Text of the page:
Asylum seekers are being misclassified under migrant protection protocols
The Trump administration has tailored existing asylum policy in a way that leaves many refugees who attempt to gain entry along the U.S./Mexico border without the ability to appeal if their asylum applications are denied, as they’re returned to Mexico with no future court dates and no way to enter the country to find an attorney.
In this regard, we have prepared an article for you written by Erin Sheridan is a journalist based in New York. This article has been published in the Truthout website under the heading: Asylum Seekers Are Being Misclassified Under Migrant Protection Protocols. Stay tuned for the details.
A lawsuit was filed in a federal court in Brownsville, Texas, last Wednesday on the behalf of a 23-year-old woman who fled Honduras and was returned to the streets of Matamoros, Mexico, by U.S. immigration authorities in late July. The petition filed on the behalf of the woman was one of a series of writ of habeas corpus petitions filed on the behalf of migrants in removal proceedings in the Rio Grande Valley this month. Asylum cases are tried under the jurisdiction of the federal immigration court system and the Board of Immigration Appeals. However, the unilateral implementation of the Trump administration’s Migrant Protection Protocols (MPP) has deteriorated a system that already limits due process rights to an extent that attorneys are asking the federal courts to intervene.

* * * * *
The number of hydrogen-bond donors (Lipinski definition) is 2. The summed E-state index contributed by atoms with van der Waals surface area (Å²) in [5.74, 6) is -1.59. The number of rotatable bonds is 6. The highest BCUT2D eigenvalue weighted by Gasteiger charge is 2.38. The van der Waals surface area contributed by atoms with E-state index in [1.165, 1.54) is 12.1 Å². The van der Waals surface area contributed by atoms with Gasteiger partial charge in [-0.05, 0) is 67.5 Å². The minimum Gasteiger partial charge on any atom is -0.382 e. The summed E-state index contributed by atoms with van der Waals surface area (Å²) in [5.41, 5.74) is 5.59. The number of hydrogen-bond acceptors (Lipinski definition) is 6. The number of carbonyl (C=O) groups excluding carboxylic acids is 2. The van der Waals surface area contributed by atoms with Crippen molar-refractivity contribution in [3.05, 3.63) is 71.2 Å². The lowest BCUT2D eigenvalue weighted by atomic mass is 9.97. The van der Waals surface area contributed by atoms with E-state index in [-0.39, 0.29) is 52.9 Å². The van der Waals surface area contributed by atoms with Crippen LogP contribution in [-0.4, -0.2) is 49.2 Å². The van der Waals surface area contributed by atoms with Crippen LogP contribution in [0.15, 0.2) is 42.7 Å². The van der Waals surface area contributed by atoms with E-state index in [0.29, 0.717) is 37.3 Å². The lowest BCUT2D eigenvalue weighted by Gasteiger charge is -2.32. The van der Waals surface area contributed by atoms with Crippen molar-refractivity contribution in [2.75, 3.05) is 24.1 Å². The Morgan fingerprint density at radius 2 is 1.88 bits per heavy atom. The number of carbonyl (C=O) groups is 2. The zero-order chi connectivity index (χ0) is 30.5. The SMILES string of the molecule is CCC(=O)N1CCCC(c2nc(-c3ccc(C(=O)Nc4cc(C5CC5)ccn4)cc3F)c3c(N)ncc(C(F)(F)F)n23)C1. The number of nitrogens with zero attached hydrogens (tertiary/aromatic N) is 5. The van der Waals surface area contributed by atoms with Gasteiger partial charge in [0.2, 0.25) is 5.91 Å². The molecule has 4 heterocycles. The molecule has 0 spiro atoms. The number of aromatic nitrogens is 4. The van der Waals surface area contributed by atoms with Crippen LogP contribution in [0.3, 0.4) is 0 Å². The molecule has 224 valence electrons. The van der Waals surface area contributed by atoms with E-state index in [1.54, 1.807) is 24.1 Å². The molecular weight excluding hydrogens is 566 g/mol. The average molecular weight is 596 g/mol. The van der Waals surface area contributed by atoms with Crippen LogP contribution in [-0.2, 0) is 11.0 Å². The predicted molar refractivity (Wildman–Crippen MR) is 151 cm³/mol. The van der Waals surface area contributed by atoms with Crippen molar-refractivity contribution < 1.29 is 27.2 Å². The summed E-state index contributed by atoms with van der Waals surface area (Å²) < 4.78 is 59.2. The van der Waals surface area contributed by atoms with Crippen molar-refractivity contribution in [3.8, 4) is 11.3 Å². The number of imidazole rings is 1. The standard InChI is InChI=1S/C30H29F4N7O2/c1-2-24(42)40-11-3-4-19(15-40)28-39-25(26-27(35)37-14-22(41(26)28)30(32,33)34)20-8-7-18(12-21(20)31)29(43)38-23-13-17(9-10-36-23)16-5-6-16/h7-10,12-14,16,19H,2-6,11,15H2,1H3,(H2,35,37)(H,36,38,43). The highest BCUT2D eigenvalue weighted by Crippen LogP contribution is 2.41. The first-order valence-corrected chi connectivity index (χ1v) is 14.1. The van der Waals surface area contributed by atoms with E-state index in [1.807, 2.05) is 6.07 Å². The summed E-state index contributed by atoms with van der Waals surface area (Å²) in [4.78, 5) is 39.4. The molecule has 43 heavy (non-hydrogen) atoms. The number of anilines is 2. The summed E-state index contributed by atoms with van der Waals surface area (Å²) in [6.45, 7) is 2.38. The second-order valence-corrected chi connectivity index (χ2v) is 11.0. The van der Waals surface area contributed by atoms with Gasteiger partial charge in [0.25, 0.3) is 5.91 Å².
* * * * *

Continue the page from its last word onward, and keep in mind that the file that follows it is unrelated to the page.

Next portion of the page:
As detailed in the case filed last Wednesday, the woman's manner of entry into the United States stands in contrast to that of other asylum seekers living in camps in Matamoros, many of whom requested asylum upon arriving at U.S. points of entry and were not apprehended having already entered the country. In the petition, attorneys cited at least one other case in which the asylum seeker’s manner of entry was improperly classified, suggesting that plenty more who have been returned to Mexico as a result of MPP are being subjected to incorrect immigration proceedings in violation of U.S. law.
The extensively detailed, 53-page document compiled by the woman’s attorneys argued that the woman should not have been classified under MPP, as she entered the United States on foot and was apprehended on U.S. soil. Had her case been handled properly, she would have been marked as having “Entered Without Inspection” (EWI), subjecting her to an entirely different removal process called INA 235.
The expedited removal proceedings, put into place by the Illegal Immigration Reform and Immigrant Responsibility Act of 1996, apply to undocumented persons who have entered the U.S. and are found within 100 miles of the border within fourteen days.